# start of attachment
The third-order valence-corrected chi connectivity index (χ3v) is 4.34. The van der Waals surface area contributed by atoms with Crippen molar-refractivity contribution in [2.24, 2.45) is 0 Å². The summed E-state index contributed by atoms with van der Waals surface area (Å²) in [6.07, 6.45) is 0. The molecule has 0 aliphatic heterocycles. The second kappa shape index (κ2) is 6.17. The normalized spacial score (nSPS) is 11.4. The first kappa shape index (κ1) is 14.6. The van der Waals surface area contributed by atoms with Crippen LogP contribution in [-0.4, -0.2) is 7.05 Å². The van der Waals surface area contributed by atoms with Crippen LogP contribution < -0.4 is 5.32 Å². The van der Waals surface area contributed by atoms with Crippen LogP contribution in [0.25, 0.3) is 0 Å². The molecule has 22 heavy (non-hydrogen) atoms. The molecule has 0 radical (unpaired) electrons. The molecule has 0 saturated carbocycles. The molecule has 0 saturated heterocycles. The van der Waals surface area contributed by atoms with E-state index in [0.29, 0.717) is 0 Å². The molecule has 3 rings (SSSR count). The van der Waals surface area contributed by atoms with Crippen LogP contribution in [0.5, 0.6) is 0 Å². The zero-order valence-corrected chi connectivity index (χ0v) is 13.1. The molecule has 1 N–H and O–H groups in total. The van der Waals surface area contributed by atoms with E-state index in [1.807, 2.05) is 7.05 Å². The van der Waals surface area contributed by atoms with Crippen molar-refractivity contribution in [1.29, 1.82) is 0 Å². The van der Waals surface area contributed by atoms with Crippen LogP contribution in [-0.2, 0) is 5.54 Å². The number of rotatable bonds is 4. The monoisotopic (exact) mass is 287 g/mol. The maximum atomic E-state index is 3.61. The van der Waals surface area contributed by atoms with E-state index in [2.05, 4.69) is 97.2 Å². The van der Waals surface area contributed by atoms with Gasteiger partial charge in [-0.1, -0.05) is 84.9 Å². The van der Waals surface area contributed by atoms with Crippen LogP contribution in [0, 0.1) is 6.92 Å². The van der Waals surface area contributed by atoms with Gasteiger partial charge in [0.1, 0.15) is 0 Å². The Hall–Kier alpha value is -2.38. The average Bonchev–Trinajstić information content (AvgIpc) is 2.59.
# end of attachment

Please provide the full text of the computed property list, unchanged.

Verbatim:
The third-order valence-corrected chi connectivity index (χ3v) is 4.34. The van der Waals surface area contributed by atoms with Crippen molar-refractivity contribution in [2.24, 2.45) is 0 Å². The summed E-state index contributed by atoms with van der Waals surface area (Å²) in [6.07, 6.45) is 0. The molecule has 0 aliphatic heterocycles. The second kappa shape index (κ2) is 6.17. The normalized spacial score (nSPS) is 11.4. The first kappa shape index (κ1) is 14.6. The van der Waals surface area contributed by atoms with Crippen LogP contribution in [-0.4, -0.2) is 7.05 Å². The van der Waals surface area contributed by atoms with Crippen LogP contribution < -0.4 is 5.32 Å². The van der Waals surface area contributed by atoms with Crippen LogP contribution in [0.25, 0.3) is 0 Å². The molecule has 22 heavy (non-hydrogen) atoms. The molecule has 0 radical (unpaired) electrons. The molecule has 0 saturated carbocycles. The molecule has 0 saturated heterocycles. The van der Waals surface area contributed by atoms with E-state index in [0.29, 0.717) is 0 Å². The molecule has 3 rings (SSSR count). The van der Waals surface area contributed by atoms with Crippen LogP contribution in [0.5, 0.6) is 0 Å². The zero-order valence-corrected chi connectivity index (χ0v) is 13.1. The molecule has 1 N–H and O–H groups in total. The van der Waals surface area contributed by atoms with E-state index in [1.807, 2.05) is 7.05 Å². The van der Waals surface area contributed by atoms with Crippen molar-refractivity contribution in [1.29, 1.82) is 0 Å². The van der Waals surface area contributed by atoms with Crippen LogP contribution in [-0.2, 0) is 5.54 Å². The number of rotatable bonds is 4. The monoisotopic (exact) mass is 287 g/mol. The maximum atomic E-state index is 3.61. The van der Waals surface area contributed by atoms with E-state index in [2.05, 4.69) is 97.2 Å². The van der Waals surface area contributed by atoms with Gasteiger partial charge in [-0.1, -0.05) is 84.9 Å². The van der Waals surface area contributed by atoms with Crippen LogP contribution in [0, 0.1) is 6.92 Å². The van der Waals surface area contributed by atoms with Gasteiger partial charge in [0.1, 0.15) is 0 Å². The Hall–Kier alpha value is -2.38. The average Bonchev–Trinajstić information content (AvgIpc) is 2.59.